‘Massive efforts’ are needed to reduce salt intake and protect lives, WHO says
The world is off-pace for achieving the goal of reducing sodium intake 30% by 2025, according to a first-of-its-kind report from the World Health Organization.
Although all 194 WHO member countries committed to the target set in 2013, only 5% have implemented comprehensive sodium-reduction policies, according to Thursday’s report.
“Progress has been slow and only a few countries have been able to reduce population sodium intake, but no one has been able to achieve the target,” Dr. Francesco Branca, director of WHO’s Department of Nutrition for Health and Development, said in the report. “As such, it is being considered to extend the target to 2030.”
Sodium is an essential nutrient, but consuming too much increases a person’s risk of heart disease, stroke and premature death, accounting for nearly 2 million deaths around the world each year, according to the Institute for Health Metrics and Evaluation.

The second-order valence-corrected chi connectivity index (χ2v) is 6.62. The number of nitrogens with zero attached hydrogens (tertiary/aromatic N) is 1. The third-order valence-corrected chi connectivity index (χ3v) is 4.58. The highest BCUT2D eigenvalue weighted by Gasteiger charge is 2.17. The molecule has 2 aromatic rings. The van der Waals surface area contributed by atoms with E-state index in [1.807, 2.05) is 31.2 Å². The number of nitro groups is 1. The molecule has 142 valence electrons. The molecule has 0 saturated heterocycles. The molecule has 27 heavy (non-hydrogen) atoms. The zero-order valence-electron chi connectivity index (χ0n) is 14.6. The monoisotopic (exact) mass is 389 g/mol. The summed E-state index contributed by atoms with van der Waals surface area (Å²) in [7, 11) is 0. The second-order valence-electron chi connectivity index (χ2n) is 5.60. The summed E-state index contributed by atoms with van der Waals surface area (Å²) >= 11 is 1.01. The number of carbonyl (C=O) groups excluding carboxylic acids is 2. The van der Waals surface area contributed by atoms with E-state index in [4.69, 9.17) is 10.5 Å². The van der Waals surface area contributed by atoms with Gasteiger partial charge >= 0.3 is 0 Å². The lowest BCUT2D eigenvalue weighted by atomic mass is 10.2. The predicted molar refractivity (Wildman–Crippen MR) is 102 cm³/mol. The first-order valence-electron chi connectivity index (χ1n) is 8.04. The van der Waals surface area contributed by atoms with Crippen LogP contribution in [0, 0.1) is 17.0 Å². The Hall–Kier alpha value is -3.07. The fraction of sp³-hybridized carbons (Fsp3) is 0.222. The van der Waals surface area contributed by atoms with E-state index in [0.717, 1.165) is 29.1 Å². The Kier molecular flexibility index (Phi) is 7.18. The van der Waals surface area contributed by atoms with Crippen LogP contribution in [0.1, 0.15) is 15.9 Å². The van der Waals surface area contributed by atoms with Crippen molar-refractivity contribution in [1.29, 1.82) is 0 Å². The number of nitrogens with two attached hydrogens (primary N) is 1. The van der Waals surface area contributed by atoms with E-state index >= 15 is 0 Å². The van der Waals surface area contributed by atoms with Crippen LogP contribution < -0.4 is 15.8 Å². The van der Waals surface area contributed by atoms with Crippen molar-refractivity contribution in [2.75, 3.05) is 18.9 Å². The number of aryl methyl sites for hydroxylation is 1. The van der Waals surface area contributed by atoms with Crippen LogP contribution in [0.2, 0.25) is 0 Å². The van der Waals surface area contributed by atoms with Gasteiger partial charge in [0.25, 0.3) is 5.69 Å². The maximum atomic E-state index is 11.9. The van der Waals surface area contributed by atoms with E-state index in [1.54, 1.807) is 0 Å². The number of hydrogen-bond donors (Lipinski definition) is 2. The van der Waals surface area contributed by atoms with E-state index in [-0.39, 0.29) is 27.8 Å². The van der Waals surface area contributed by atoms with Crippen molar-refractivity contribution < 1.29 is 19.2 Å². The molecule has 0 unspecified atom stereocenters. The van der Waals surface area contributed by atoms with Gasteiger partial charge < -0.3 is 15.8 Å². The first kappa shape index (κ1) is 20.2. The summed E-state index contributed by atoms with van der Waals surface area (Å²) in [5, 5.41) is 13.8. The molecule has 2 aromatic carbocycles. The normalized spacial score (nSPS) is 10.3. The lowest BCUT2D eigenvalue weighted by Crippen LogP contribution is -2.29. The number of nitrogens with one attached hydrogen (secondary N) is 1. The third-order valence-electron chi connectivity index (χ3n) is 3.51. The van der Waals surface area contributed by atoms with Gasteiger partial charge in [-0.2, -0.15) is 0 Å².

The report says the estimated global average salt intake is 10.8 grams per day, more than double the WHO recommendation of less than 5 grams per day in adults.
The report evaluated country implementation of sodium-reduction policies with a “Sodium Country Score Card” ranging from 1 (the lowest level of implementation) to 4 (the highest level).
Only nine countries had a score of 4, meaning they had comprehensive sodium-reduction policies, according to WHO: Brazil, Chile, Czech Republic, Lithuania, Malaysia, Mexico, Saudi Arabia, Spain and Uruguay.
The United States scored 3 out of 4 for having at least one mandatory sodium policy and a declaration of sodium on pre-packaged food. About 22% of the member states had this score.
“The world needs action, and now, or many more people will experience disabling or deadly – but preventable – heart attacks and strokes.”
Dr. Laura Cobb, director of nutrition policy and surveillance at Resolve to Save Lives, says the US has led successful efforts reducing sodium in mandatory school meal guidelines, and she would like to see expanded national policies.
“The FDA has put into place voluntary targets – not mandatory but voluntary – targets for sodium reformulation,” she said.